Malware

What is ransomware?

Authored by Nadia Kovacs, Symantec employee

Ransomware is a form of malware, or malicious software that is a lot more complicated that typical malware. Ransomware can present itself in a few ways, two forms described below:

  • Locker ransomware encrypts the whole hard drive of the computer, essentially locking the user out of the entire system.
  • Crypto ransomware will only encrypt specific, seemingly important files on the computer, such as word documents, PDFs and image files.

Ransomware does exactly what it sounds like – it presents users with an ultimatum: pay a fee to unlock and reclaim personal data, or don’t pay the fee and lose the data indefinitely.

Ransomware is able to automatically corrupt and delete files in the event that monetary compensation is not received, leaving most users with little time to resolve the problem through alternate means. However, just like malware, ransomware is an evolving threat that can become more sophisticated over short periods of time.

Ransomware infections are increasing

Symantec 2017 Internet Security Threat Report (ISTR)

How is Ransomware Distributed?

Ransomware is generally delivered via phishing emails or through exploit kits. Phishing emails contain malicious attachments, which include the ransomware or sometimes provide links directing the user to a compromised webpage hosting the malware. Exploit kits are a malicious tool that hackers use to look for security holes in software that has not been updated. Once the security vulnerability has been found, the attacker can then deliver the ransomware to the computer.

How to protect yourself

The best protection against this threat is to be proactive in your own cyber defense. Since this particular malware is so complicated in nature, it is recommended that you use multiple layers of protection against this threat.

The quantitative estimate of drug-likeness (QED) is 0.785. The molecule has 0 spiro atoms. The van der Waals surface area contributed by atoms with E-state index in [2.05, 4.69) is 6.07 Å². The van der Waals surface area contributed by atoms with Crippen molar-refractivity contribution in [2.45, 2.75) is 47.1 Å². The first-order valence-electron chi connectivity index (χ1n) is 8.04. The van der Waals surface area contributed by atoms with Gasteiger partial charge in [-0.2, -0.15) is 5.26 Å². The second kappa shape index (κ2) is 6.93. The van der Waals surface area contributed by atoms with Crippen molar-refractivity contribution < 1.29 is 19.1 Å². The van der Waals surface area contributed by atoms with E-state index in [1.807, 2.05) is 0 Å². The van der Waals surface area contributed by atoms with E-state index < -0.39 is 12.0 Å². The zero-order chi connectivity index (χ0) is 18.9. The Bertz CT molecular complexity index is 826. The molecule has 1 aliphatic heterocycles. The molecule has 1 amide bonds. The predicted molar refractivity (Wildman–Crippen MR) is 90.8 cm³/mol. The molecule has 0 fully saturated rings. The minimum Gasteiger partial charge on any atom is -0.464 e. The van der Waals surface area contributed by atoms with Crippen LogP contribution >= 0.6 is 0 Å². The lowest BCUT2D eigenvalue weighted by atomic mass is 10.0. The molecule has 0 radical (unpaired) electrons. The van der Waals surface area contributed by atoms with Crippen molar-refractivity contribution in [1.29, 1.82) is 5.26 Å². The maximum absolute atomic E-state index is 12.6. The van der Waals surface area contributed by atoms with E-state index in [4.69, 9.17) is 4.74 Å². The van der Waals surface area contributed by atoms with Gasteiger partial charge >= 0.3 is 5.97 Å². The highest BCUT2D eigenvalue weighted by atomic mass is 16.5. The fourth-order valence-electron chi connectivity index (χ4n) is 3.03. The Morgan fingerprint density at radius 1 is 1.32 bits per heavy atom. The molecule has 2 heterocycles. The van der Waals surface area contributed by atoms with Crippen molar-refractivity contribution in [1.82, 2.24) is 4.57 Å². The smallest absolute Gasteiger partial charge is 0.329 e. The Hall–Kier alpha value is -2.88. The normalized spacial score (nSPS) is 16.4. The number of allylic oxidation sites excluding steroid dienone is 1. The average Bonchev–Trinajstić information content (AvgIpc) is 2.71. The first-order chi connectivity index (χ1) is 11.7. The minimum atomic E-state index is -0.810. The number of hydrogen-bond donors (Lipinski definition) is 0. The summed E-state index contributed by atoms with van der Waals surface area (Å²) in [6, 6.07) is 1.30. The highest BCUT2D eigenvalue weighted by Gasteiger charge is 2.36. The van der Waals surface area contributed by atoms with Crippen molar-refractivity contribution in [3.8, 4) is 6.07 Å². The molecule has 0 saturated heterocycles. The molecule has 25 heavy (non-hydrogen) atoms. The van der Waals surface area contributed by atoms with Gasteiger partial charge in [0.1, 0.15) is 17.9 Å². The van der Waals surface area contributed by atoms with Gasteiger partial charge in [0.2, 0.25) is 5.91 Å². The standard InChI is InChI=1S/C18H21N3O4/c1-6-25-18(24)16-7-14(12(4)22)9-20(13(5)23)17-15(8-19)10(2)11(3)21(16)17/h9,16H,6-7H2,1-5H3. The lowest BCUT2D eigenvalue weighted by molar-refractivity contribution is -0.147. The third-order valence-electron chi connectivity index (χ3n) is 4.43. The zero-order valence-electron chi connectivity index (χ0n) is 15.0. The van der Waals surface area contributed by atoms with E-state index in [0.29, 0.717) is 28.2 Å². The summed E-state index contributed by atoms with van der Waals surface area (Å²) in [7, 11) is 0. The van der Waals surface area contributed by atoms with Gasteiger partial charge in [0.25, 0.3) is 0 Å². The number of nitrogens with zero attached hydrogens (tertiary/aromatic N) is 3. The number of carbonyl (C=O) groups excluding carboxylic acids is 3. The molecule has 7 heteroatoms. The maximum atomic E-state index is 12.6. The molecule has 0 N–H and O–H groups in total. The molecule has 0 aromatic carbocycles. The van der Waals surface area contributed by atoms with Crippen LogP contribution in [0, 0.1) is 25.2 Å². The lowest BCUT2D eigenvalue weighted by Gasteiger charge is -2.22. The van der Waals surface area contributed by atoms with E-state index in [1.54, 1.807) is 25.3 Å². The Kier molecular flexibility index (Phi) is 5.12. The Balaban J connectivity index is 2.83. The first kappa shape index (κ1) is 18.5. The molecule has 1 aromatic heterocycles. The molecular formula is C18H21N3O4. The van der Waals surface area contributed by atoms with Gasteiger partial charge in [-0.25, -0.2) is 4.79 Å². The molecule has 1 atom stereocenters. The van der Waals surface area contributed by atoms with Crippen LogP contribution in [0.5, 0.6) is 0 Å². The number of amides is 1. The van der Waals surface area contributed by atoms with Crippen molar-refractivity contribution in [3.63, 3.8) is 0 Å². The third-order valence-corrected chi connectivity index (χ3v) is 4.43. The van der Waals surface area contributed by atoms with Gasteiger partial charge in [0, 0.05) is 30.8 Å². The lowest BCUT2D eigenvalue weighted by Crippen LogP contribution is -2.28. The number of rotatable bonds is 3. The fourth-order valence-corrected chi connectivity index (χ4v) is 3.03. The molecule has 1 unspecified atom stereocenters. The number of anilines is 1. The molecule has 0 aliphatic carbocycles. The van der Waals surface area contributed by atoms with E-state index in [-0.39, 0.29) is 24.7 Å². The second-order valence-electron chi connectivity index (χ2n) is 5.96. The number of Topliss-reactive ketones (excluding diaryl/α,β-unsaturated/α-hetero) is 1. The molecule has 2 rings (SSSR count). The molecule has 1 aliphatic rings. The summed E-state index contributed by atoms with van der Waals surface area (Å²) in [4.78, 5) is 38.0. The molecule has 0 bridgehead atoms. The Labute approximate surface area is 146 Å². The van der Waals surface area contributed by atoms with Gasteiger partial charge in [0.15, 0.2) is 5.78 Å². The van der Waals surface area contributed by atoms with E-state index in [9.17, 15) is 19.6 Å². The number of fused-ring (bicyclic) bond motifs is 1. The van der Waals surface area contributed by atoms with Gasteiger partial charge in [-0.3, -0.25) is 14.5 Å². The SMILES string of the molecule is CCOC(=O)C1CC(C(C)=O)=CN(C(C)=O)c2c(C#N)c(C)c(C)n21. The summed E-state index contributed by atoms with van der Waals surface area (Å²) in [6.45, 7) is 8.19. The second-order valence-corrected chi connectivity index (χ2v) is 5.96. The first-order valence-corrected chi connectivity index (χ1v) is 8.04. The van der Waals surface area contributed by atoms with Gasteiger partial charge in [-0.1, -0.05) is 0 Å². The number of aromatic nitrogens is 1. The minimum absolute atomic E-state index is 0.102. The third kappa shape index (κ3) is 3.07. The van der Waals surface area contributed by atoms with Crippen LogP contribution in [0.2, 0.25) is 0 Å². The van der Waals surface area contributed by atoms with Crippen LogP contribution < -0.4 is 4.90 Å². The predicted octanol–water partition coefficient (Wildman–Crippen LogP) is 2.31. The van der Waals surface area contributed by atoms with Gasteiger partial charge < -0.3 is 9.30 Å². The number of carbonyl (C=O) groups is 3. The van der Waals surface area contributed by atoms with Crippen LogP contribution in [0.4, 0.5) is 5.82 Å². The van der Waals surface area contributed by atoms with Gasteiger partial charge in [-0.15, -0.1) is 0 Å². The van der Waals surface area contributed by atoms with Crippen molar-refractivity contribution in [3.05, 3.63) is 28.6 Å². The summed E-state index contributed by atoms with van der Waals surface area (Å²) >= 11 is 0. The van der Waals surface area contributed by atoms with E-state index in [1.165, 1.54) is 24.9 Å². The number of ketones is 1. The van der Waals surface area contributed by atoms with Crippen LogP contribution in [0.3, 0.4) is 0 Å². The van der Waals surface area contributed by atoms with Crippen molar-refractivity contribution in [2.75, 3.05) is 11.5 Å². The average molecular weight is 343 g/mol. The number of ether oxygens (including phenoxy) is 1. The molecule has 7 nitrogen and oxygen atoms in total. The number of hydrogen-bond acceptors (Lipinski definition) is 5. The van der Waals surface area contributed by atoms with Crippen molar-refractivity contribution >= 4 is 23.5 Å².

1. Backing up important data is the single most effective way of combating ransomware infection. Attackers have leverage over their victims by encrypting valuable files and leaving them inaccessible. If the victim has backup copies, they can restore their files once the infection has been cleaned up. However, organizations should ensure that backups are appropriately protected or stored offline so that attackers can’t access or delete them.
  2. New ransomware variants appear on a regular basis. Always keep your security software up to date to help protect yourself against them. Norton can help protect you from ransomware and is always looking out for new variants. Having Norton on your devices is an important way to help prevent ransomware.
  3. Keep your operating system and other software updated. Software updates will frequently include patches for newly discovered security vulnerabilities that could be exploited by ransomware attackers.
  4. Email is one of the main infection methods. Be wary of unexpected emails, especially if they contain links and/or attachments.
  5. Be especially wary of any Microsoft Office email attachment that advises you to enable macros to view its content. Unless you are absolutely sure that this is a genuine email from a trusted source, do not enable macros and instead immediately delete the email.
  6. Using cloud services for backups could help mitigate ransomware infection, since many retain previous versions of files, allowing you to “roll back” to the unencrypted form.
This article is authored by an employee of Norton by Symantec.
Symantec Corporation, the world’s leading cyber security company, helps organizations, governments and people secure their most important data wherever it lives. Likewise, a global community of more than 50 million people and families rely on Symantec’s Norton suite of products for protection at home and across all of their devices.
Copyright © 2017 Symantec Corporation. All rights reserved. Symantec, the Symantec Logo, the Checkmark Logo, Norton, Norton by Symantec are trademarks or registered trademarks of Symantec Corporation or its affiliates in the United States and other countries. Other names may be trademarks of their respective owners.

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